Independent Baseball’s Newest Umpire Isn’t Human

A simple Twitter search of #RobotUmpsNow or #UmpShow will show fans have been clamoring for an electronic umpire for the strike zone — among other things — for some time. While major league baseball isn’t quite ready to make that jump just yet — nor are any affiliated minor league clubs — there is one hero ball club we can turn to. The vaunted San Rafael Pacifics of the Pacific Associate of Professional Baseball are set to debut a strictly PITCHf/x umpire for tonight’s and tomorrow’s game.

SportsVision, creators and owners of PITCHf/x, are working alongside the Pacifics in handing off the task of calling balls and strikes to the system, though former major league player Eric Byrnes will be on hand for assistance should either team object to the system’s judgement. The two-game affair is designed to raise money for the Pat Tillman Foundation and for each called ball or strikeout, Byrnes will donate $100 to the foundation. If either coach disagrees with the strike zone, Byrnes has the option to eject a player or manager, and in doing so would then donate $10,000 to the foundation for each person tossed from the game.

Given PITCHf/x’s enormous popularity among statistically-inclined baseball fans — including but not limited to Brooks Baseball, Baseball Heat Maps, Texas Leaguers and Baseball Savant — seeing progression towards a computerized  strike zone, even in a charitable role, is amazing. The three camera system on hand for the Pacifics is set to capture a triangulated zone, and since three cameras are better than two eyes, we’ll see an automated strike zone for the first time in organized baseball.

The need for an automated zone is pretty clear, especially when we have the technology to review missed calls in near real time. For example look no further than Jeff Sullivan’s posts on The Worst Called Strike/Ball of the First Half, or more recently, let’s observe one of Sunday’s games. Danny Salazar of the Cleveland Indians started the game, and according the PITCHf/x system over at Texas Leaguers, he may have been robbed of a handful of calls at a very important point in the game.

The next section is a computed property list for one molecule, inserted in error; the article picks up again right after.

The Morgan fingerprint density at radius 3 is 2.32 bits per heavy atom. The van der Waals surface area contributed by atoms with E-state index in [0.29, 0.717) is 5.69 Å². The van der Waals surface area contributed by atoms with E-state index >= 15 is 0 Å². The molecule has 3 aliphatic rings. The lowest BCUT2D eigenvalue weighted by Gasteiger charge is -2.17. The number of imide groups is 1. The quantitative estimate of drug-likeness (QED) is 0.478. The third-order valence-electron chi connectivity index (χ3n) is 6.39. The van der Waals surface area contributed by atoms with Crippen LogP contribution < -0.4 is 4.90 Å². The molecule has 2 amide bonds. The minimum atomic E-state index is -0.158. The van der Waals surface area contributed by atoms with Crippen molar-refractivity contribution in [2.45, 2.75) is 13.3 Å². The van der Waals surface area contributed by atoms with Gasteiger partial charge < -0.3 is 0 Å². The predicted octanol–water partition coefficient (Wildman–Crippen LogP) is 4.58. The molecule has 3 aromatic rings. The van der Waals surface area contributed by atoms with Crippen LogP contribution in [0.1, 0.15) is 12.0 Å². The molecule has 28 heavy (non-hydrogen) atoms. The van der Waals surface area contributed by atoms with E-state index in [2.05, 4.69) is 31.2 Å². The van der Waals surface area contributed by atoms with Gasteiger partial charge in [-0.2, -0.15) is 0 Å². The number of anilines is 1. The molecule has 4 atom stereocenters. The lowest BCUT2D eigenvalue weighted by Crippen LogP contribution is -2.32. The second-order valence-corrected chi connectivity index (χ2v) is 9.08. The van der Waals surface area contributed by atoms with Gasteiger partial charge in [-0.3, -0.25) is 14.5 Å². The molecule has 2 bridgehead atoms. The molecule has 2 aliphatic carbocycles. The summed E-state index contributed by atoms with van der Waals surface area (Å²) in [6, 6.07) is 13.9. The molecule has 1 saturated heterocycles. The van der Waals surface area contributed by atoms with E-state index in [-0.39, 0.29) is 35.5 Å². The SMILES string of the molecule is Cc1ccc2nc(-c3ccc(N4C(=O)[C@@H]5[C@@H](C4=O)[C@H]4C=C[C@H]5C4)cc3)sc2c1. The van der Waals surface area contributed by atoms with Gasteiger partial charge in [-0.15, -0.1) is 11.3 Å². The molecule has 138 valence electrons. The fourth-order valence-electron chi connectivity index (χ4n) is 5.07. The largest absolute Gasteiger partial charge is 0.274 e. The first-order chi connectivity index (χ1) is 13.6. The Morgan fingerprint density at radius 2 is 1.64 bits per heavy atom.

salazar

It looks as though three pitches touched the strike zone that were called a ball with an additional trio of pitches in the zone that were called balls. It’s hard to boil down a game to a single pitch, however one pitch can be the difference between walking back to the dugout after the third out or being lifted with two outs and runners on. The latter situation actually happened, and thanks to MLB’s Gameday, we can see the events unfold.

salazar1

Salazar gets ahead of Tyler Saladino 0-1 before the second and third pitches, both appearing to be in the strike zone get called balls. Salazar does well to even things a 2-2, however he probably should have been out of the inning with the score still tied at one apiece. The calls don’t go his way and Zach McAllister comes on to relieve Salazar, who was at 113 pitches, and promptly gave up the tying run. Again, it’s one pitch, but it was arguably the sequence of events that decided the game.

The Indians and the White Sox are both likely outside of the playoff picture at this point, however that shouldn’t be the focus. Given that we have the technology to get the calls correct, it’s awfully disappointing to only see Independent baseball willing to go with an automated system. As Ken Jennings once wrote, I for one, welcome our new computer overlords.

(Header image via the Pacifics’ website)

We hoped you liked reading Independent Baseball’s Newest Umpire Isn’t Human by David Wiers!

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Deelron
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Deelron

There’s got to be a limit to the charitable contribution right? If not I’m going to be disappointed that the game ends on anyway besides a forfeit with two outs in the bottom of the 9th with Byrnes tossing every player and coach out of the game.

Dougy
Guest
Dougy

What a fun way to do this. Come the 9th inning, I’d tell everyone on my team to get thrown out. Would love to see that procession of ejections.

Vilnius
Guest
Vilnius

It’s a fun way to do this indeed, but more important, it opens the door a crack.
Hopefully, in the future robots will be calling balls/strikes. It’s tiresome seeing pitchers, as well as hitters, being hurt by umpires with an inconsistent or poor strike zone. But I suspect that day is far away; MLB is always slow to drag their feet when it comes to changes.
And will fans get as much pleasure from calling a robot “you blind bum!” (among the milder descriptions employed to describe the shortcomings of an umpire) as they would a human being?

Wildcard09
Guest
Wildcard09

Exactly this. Think of how weird and quiet ballgames will be when nobody is yelling at the umpires.

Doug Lampert
Guest
Doug Lampert

I can still yell at the Ump. Because there will still be an ump at home base and he’ll still be deciding things like swing/no swing, hit by pitch or not, foul tip or not.

mark monforti
Guest
mark monforti

the best thing is if the player gets to see location right after the pitch so they can calibrate their own strike zone.